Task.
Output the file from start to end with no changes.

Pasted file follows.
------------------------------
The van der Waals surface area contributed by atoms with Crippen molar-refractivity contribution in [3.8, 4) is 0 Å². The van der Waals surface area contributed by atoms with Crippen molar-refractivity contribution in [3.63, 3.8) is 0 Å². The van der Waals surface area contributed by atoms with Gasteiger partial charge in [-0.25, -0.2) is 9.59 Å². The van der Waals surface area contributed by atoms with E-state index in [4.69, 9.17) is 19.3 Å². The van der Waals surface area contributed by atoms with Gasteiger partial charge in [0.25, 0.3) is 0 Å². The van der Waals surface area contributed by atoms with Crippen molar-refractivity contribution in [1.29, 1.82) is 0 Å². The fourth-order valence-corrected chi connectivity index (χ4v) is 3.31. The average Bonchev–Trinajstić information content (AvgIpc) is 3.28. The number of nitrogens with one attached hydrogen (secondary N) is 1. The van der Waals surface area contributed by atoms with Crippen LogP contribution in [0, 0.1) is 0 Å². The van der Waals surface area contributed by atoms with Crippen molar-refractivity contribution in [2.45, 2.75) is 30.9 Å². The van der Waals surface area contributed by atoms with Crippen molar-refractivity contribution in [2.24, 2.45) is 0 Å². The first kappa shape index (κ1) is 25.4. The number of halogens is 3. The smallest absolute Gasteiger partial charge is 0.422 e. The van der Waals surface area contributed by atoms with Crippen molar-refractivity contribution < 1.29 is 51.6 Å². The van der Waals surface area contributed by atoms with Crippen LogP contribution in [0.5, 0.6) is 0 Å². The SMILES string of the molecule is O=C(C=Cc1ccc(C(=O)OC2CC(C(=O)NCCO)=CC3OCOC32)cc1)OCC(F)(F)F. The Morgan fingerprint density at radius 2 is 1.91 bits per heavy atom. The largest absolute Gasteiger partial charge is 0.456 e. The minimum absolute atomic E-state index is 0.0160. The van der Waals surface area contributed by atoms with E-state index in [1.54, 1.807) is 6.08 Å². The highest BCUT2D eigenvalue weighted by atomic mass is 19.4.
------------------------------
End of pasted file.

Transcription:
The van der Waals surface area contributed by atoms with Crippen molar-refractivity contribution in [3.8, 4) is 0 Å². The van der Waals surface area contributed by atoms with Crippen molar-refractivity contribution in [3.63, 3.8) is 0 Å². The van der Waals surface area contributed by atoms with Gasteiger partial charge in [-0.25, -0.2) is 9.59 Å². The van der Waals surface area contributed by atoms with E-state index in [4.69, 9.17) is 19.3 Å². The van der Waals surface area contributed by atoms with Gasteiger partial charge in [0.25, 0.3) is 0 Å². The van der Waals surface area contributed by atoms with Crippen molar-refractivity contribution in [1.29, 1.82) is 0 Å². The fourth-order valence-corrected chi connectivity index (χ4v) is 3.31. The average Bonchev–Trinajstić information content (AvgIpc) is 3.28. The number of nitrogens with one attached hydrogen (secondary N) is 1. The van der Waals surface area contributed by atoms with Crippen LogP contribution in [0, 0.1) is 0 Å². The van der Waals surface area contributed by atoms with Crippen molar-refractivity contribution in [2.45, 2.75) is 30.9 Å². The van der Waals surface area contributed by atoms with Crippen molar-refractivity contribution in [2.24, 2.45) is 0 Å². The first kappa shape index (κ1) is 25.4. The number of halogens is 3. The smallest absolute Gasteiger partial charge is 0.422 e. The van der Waals surface area contributed by atoms with Crippen molar-refractivity contribution < 1.29 is 51.6 Å². The van der Waals surface area contributed by atoms with Crippen LogP contribution in [0.5, 0.6) is 0 Å². The SMILES string of the molecule is O=C(C=Cc1ccc(C(=O)OC2CC(C(=O)NCCO)=CC3OCOC32)cc1)OCC(F)(F)F. The Morgan fingerprint density at radius 2 is 1.91 bits per heavy atom. The largest absolute Gasteiger partial charge is 0.456 e. The minimum absolute atomic E-state index is 0.0160. The van der Waals surface area contributed by atoms with E-state index in [1.54, 1.807) is 6.08 Å². The highest BCUT2D eigenvalue weighted by atomic mass is 19.4.